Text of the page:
Queen City Cookies Expands Bakery Cafe | steroids-online.us

We’re thrilled to expand our bakery cafe this month! We’ve repurposed the rectory in the  old St. Pius X Church complex, which I bought last year. After months of removing the awful wood paneling a la 1970’s and drop ceilings which adorned each room, we are finally happy to say, come on in!

Best of all, we’ve partnered with the wonderful Matt Madison, the sweetheart behind Madisono’s Gelato & Sorbet. This is Matt’s first retail shop, so we’re delighted to expose our fans to his wonderful small batch premium gelato. And bonus, Matt’s created flavors you can only find at our new cafe. Hello! Maple Cinnamon Schnecken Gelato. Perfect for the holidays!

Here’s story from the Business Courier that tells more about our exciting adventure:  of Cincinnati

Team Building

Who would have thought this triple Aires would come to appreciate the word team? As an only child, it’s been a journey to arrive at the place that I authentically view the collective parts as fun, as life affirming, as a reward, as oxygen, as a gift to learn from, as a blessing to be with every day.

Here’s look at the spontaneous moment created by one of our team during a team building trip to Kenosha this month. I’m blessed by each of these amazing people every day!


Here’s a bit of magic about this summer’s Fancy Food Show in NYC. For me, the best part is the makers of magic, all those wonderful folks who are committed to bringing us the very best. 

The Creative Process

As part of our ongoing Q & A series, here’s a look into our creative process. What steps do you undertake when you create?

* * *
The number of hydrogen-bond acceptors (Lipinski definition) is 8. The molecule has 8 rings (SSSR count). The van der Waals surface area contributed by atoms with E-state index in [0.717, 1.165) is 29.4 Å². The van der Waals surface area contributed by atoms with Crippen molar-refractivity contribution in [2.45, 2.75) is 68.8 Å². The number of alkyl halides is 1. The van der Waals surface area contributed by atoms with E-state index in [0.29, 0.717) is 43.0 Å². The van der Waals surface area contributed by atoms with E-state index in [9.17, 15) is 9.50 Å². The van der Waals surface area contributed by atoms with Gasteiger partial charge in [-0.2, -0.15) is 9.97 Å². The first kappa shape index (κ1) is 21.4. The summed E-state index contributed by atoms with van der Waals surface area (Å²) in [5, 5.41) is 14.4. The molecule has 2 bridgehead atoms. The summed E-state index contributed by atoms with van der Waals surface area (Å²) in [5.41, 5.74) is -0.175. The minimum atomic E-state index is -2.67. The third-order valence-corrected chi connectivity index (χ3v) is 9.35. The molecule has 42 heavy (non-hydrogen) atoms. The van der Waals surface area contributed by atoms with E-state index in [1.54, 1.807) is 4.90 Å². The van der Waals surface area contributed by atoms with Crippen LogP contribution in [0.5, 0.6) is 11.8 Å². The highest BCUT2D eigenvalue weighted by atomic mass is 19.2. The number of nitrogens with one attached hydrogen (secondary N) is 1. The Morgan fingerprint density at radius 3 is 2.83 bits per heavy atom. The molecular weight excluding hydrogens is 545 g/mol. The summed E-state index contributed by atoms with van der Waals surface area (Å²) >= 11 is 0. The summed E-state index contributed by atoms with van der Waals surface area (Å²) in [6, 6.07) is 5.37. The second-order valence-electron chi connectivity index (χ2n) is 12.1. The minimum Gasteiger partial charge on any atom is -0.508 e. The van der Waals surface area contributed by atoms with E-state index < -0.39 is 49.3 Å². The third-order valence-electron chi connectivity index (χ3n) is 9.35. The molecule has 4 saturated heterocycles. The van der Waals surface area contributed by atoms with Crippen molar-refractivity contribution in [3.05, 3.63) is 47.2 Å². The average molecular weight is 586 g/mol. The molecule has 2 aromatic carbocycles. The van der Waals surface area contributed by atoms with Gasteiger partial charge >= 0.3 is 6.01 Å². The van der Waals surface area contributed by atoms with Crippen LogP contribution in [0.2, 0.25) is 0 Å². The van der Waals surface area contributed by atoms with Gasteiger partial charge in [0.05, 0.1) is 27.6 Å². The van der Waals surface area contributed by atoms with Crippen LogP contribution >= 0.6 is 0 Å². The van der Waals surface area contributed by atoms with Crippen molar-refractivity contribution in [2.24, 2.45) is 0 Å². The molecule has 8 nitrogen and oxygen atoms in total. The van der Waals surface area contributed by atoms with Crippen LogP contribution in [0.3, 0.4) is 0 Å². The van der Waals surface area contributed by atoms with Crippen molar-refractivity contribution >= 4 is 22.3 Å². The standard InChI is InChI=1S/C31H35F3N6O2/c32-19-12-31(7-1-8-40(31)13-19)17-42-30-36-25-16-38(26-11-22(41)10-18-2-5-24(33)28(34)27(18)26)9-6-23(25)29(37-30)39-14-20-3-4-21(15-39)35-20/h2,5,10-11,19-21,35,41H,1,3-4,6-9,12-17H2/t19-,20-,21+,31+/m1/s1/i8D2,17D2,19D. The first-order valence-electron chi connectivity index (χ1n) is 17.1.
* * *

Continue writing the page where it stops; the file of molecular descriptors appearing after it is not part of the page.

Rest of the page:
Q: For you, it seems product design is an art. Would you say experimentation is part of product design?

A: That’s an interesting question. I didn’t think about my creative process until you asked. Now I realize my creative process is radically different based on the distribution chain of our products.

In my personal life, I love to be outrageous, mixing this and that, always playing with new ingredients and technique. In our bakery, however, we have two distinct customers, wholesale or retail.  It is a lot easier to be more creative with our retail products. It’s a process of “wouldn’t this be fun” or “what if we” or filling a seasonal niche or topical whim—think Downton Abbey or The Great Gatsby. The volume of production is low and transient, so there’s more room for play.

Remarkably, I don’t think I experiment at all with our wholesale division of baked goods. The pressure with each product is very intense. There’s so much money at risk, the goal is to hit a home run with each product. There’s consideration on what exists in the marketplace currently, with an eye toward trends, the availability and cost of ingredients, shelf life, fragility of the product (you can’t make it if you can’t ship it), efficiency of production and packaging, repeatability, scalability, and price point.

Then, we have to determine if we have the equipment to even create the product. With only a few exceptions, an idea takes place in my mind, lives in my head for some time as I consider all the options, then I do the due diligence as to the viability of the product.

There’s no point creating a magical product if we can’t reproduce on a large scale. The financial commitment to ingredients, machinery, packaging, and marketing collateral is so great; it’s difficult to take a whimsical approach to wholesale production. We just printed 80k cookie boxes. To create a new flavor requires a bit commitment, once you’re in the wholesale chain. And at a certain point, you cannibalize yourself, as there’s only so much room on the store shelf. All of that curtails experimentation. That’s why we love our food truck so much! We’re free to let our artistry really shine there

Finding Inspiration